About dunes properties of Charleston

dunes properties of Charleston is a real estate, vacation rental and property management company representing the Lowcountry with almost 80 exclusive Charleston beach vacation rental properties, 70 real estate agents and employees, four full-service offices. Nobody knows the Charleston Coast better.

Isle of Palms Office

1400 Palm Boulevard
Isle of Palms, SC 29451
843.886.5600

Real Estate Inquiries:
realestate@dunesproperties.com
Vacation Rental Inquiries:
vacations@dunesproperties.com


Folly Beach Office

31 Center Street
Folly Beach, SC 29439
843.588.3800

Real Estate Inquiries:
realestate@dunesproperties.com
Vacation Rental Inquiries:
vacations@dunesproperties.com


The Real Estate Studio

214 King Street
Charleston, SC 29401
843.722.5618

Real Estate Inquiries:
realestate@dunesproperties.com
Vacation Rental Inquiries:
vacations@dunesproperties.com


Kiawah Seabrook Office

1887 Andell Bluff Boulevard
Johns Island, SC 29455
843.768.9800

Real Estate Inquiries:
realestate@dunesproperties.com
Vacation Rental Inquiries:
vacations@dunesproperties.com


Trigger
Open
Open
Open
Join Our Mailing List
Open

History of Charleston

A brief history of Charleston and her cultural roots reveal a tradition of diversity. Charleston exists as a mixed tribute to her early English, Irish, French, Spanish, German, Swiss, Santo Domingan, African, American Indian and Caribbean connections.

The early settlers were English and Irish. Adventurers sailed up what would become Charleston Harbor, past piles of bleached oyster shells at the tip of the peninsula, and then headed up the Ashley River to a high bank they called Albemarle Point. They named their settlement Charles Towne for King Charles II. A decade later, the lure of the pretty shellfish remnants and the safety element of a prominent vantage point drew the Charles Towne colonists back to the peninsula to build a new and permanent settlement between the Ashley and Cooper Rivers. British plans for the development of the colony were called the Grand Modell and were sent over to guide development of 600 prime acres into a proper town.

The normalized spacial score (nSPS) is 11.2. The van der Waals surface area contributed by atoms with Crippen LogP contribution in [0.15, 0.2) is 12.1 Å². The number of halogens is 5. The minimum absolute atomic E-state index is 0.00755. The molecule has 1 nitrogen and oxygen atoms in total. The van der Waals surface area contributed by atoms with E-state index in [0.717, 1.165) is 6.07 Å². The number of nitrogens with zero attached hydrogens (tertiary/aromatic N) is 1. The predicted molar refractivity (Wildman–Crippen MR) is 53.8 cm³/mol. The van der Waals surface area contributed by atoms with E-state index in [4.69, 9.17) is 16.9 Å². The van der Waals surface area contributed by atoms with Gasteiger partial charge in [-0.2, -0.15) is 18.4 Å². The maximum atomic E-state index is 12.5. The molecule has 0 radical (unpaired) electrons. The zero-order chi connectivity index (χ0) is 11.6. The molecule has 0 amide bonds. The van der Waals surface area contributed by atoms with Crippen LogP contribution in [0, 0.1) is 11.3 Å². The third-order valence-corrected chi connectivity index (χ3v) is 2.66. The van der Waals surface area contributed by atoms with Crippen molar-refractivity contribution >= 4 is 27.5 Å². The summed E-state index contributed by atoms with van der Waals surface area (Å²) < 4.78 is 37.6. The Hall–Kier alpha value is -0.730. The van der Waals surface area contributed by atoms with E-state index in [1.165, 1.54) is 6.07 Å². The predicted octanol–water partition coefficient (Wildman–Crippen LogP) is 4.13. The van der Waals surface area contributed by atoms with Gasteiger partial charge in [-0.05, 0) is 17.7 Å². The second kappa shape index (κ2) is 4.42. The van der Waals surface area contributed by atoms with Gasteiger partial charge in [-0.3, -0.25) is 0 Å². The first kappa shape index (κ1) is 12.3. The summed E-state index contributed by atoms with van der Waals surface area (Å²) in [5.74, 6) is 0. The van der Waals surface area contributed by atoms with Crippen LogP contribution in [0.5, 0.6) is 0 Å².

The Spanish and the French were early threats, but Charles Towne withstood their advances and became the capital of the Province of Carolina. An aristocratic society evolved, and slipped easily into its Golden Age in the 18th century. Rice was king and Charleston was the busiest seaport south of Philadelphia.

The Revolutionary and Civil Wars resulted in Charleston’s occupation by two enemy forces. Many Charlestonians were forced to suffer, with rumpled dignity the humiliation during these enemy occupations. Colonists resisted bombardment and rose to provide the patriots’ first victory in their war for independence. Then once again, as Confederates, the citizenry rallied to overtake Fort Sumter, only to fall at the end and hear the drumbeat of Sherman’s army as it destroyed so much of the wealth that had been built.

Certainly all was not bleak as the century unfolded. Between the periods of tribulation, the city was renamed Charleston and experienced an incredible building boom. Also, the wagon trade on upper King Street was an important outgrowth of the cotton and tobacco industries, and preempted the retail stores that make up our present day shopping district.

Throughout the history of Charleston, fire, earthquake, hurricane, yellow fever epidemic and even the boll weevil have threatened the City’s health and economic stability. But nothing crippled her spirit. There was a silver lining in that cloud of financial hard times. Those buildings, which our ancestors could not afford to replace in the name of progress at the turn of this century escaped the fate of structures in more affluent communities.

Today, Charleston’s collection of historically significant architecture attracts tourists from around the world. For more information about the historic buildings that give this city its unique character, visit the Historic Charleston Foundation.

For a more complete History of Charleston, check out the Charleston Community Page from the National Park Service.

 

line